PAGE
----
Jesus said to the Pharisees: “There was a rich man who dressed in purple garments and fine linen and dined sumptuously each day. And lying at his door was a poor man named Lazarus, covered with sores, who would gladly have eaten his fill of the scraps that fell from the rich man’s table. Dogs even used to come and lick his sores. When the poor man died, he was carried away by angels to the bosom of Abraham. The rich man also died and was buried, and from the netherworld, where he was in torment, he raised his eyes and saw Abraham far off and Lazarus at his side. And he cried out, ‘Father Abraham, have pity on me. Send Lazarus to dip the tip of his finger in water and cool my tongue, for I am suffering torment in these flames.’ Abraham replied, ‘My child, remember that you received what was good during your lifetime while Lazarus likewise received what was bad; but now he is comforted here, whereas you are tormented.
Moreover, between us and you a great chasm is established to prevent anyone from crossing who might wish to go from our side to yours or from your side to ours.’ He said, ‘Then I beg you, father, send him to my father’s house, for I have five brothers, so that he may warn them, lest they too come to this place of torment.’ But Abraham replied, ‘They have Moses and the prophets. Let them listen to them.’ He said, ‘Oh no, father Abraham, but if someone from the dead goes to them, they will repent.’ Then Abraham said, ‘If they will not listen to Moses and the prophets, neither will they be persuaded if someone should rise from the dead.’“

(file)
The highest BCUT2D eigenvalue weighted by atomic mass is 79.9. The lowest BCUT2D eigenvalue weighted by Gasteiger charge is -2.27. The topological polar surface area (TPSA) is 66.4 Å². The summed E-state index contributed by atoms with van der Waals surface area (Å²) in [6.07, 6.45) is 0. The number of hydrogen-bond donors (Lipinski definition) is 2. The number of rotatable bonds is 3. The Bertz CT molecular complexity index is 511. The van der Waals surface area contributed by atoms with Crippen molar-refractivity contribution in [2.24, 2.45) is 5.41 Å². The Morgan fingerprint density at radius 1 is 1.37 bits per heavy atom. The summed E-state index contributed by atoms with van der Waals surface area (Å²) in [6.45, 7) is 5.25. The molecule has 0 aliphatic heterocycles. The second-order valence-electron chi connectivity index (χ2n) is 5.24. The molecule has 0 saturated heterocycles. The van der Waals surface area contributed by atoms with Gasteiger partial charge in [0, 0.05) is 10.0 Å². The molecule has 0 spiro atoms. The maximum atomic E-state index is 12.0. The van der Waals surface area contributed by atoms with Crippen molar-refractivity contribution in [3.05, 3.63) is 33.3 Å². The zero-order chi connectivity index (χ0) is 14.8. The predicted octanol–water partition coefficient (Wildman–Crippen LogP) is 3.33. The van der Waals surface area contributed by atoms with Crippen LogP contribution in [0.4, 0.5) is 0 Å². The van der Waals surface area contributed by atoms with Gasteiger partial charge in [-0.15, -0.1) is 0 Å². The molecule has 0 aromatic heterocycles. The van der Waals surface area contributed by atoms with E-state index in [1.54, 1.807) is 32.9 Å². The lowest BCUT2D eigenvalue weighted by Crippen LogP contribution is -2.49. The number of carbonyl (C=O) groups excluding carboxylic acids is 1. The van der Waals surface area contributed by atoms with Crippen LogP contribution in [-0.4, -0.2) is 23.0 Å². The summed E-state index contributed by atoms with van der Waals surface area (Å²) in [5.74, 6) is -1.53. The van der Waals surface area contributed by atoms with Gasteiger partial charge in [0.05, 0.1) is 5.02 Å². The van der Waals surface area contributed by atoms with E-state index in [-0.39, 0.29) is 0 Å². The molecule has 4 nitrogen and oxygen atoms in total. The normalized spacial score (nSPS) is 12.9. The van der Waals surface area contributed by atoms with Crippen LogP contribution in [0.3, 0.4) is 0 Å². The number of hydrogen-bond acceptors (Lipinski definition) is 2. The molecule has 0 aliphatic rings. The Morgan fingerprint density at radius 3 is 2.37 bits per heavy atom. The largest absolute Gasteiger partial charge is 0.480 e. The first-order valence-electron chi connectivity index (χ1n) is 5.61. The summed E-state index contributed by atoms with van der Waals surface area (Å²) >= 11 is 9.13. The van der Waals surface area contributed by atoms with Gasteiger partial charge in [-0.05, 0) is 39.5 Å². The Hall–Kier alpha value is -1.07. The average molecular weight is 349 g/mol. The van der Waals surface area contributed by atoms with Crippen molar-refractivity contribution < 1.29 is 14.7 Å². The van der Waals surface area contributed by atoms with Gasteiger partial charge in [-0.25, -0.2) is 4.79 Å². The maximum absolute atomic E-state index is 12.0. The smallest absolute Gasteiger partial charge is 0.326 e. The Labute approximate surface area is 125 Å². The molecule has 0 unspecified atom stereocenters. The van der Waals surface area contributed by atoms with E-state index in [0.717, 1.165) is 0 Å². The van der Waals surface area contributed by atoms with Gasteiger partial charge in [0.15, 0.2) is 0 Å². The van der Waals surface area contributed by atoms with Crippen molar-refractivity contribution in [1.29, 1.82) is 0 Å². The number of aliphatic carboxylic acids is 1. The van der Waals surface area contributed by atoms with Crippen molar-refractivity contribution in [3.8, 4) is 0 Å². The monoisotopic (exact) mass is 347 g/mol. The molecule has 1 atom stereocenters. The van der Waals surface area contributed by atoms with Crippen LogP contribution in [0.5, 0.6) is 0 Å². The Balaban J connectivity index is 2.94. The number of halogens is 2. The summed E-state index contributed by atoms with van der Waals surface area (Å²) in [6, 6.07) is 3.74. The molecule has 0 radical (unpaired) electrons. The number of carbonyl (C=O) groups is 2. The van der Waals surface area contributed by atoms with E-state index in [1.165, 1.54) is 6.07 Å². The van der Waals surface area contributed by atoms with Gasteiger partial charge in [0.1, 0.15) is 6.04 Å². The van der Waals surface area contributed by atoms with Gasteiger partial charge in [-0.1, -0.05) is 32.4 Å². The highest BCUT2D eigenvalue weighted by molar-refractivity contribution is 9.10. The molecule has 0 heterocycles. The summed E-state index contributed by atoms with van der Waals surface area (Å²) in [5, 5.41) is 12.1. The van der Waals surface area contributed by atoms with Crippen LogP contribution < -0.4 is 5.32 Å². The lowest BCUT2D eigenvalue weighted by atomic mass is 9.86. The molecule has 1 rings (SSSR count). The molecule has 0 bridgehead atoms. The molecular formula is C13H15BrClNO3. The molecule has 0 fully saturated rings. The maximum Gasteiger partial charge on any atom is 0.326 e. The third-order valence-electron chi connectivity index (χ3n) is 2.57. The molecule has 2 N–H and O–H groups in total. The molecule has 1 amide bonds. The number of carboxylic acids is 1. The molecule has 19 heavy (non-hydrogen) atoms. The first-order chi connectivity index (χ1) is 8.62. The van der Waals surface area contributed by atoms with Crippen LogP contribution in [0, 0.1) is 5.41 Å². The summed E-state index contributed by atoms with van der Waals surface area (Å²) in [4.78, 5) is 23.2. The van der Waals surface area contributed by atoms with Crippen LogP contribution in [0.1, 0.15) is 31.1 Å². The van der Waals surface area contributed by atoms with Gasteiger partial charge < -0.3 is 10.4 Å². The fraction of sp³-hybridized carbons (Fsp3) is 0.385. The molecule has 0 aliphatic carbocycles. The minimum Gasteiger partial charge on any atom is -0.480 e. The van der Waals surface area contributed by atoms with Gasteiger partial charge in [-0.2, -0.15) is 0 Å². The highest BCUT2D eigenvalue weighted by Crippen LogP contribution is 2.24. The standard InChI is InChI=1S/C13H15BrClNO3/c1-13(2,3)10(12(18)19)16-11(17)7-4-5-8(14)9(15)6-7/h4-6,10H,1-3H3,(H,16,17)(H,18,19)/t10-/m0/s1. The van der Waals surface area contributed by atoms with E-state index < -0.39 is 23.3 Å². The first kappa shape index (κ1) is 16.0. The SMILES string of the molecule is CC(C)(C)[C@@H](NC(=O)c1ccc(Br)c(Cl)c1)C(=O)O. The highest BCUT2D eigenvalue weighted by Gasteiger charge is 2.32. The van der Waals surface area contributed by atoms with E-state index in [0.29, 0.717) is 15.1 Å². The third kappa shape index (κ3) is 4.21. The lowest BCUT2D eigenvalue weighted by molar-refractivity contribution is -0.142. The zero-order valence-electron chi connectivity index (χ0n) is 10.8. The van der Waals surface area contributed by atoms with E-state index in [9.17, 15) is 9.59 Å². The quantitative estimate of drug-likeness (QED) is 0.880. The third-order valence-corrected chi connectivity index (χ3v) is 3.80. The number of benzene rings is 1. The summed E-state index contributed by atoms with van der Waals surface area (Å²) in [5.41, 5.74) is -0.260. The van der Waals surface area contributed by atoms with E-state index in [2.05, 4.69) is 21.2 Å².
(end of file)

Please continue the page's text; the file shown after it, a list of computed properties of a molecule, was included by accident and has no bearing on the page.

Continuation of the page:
As I reflect on this parable, I wonder what really sealed this man’s fate, a place on the wrong side of the the great chasm. His richness was his undoing, but what composed his wealth? What wealth did the poor man have that gained him an eternal reward, which was unrecognizable to the rich man?
Not knowing what the poor man did in life, I feel his spirit was the opposite of the rich man that was his salvation. So what was the spirit of the rich man? Was he royalty —dressed in purple and fine linen?
He became caring and concerned for others (his brothers) only after his death, for he knew they were like him. In his earthly time the rich man chose to be the lord of his life. He chose to serve himself, he chose position, power, and wealth; he chose self over others.
I feel all this came to him as he looked at Lazarus in the bosom of Abraham across the great chasm. In his plea for his brothers, the rich man recognizes what would change their fate, repentance! The final verse tells about the worldly refusal to this day of the continued rejection of Moses, the prophets, and even if someone (Jesus) rises from the dead.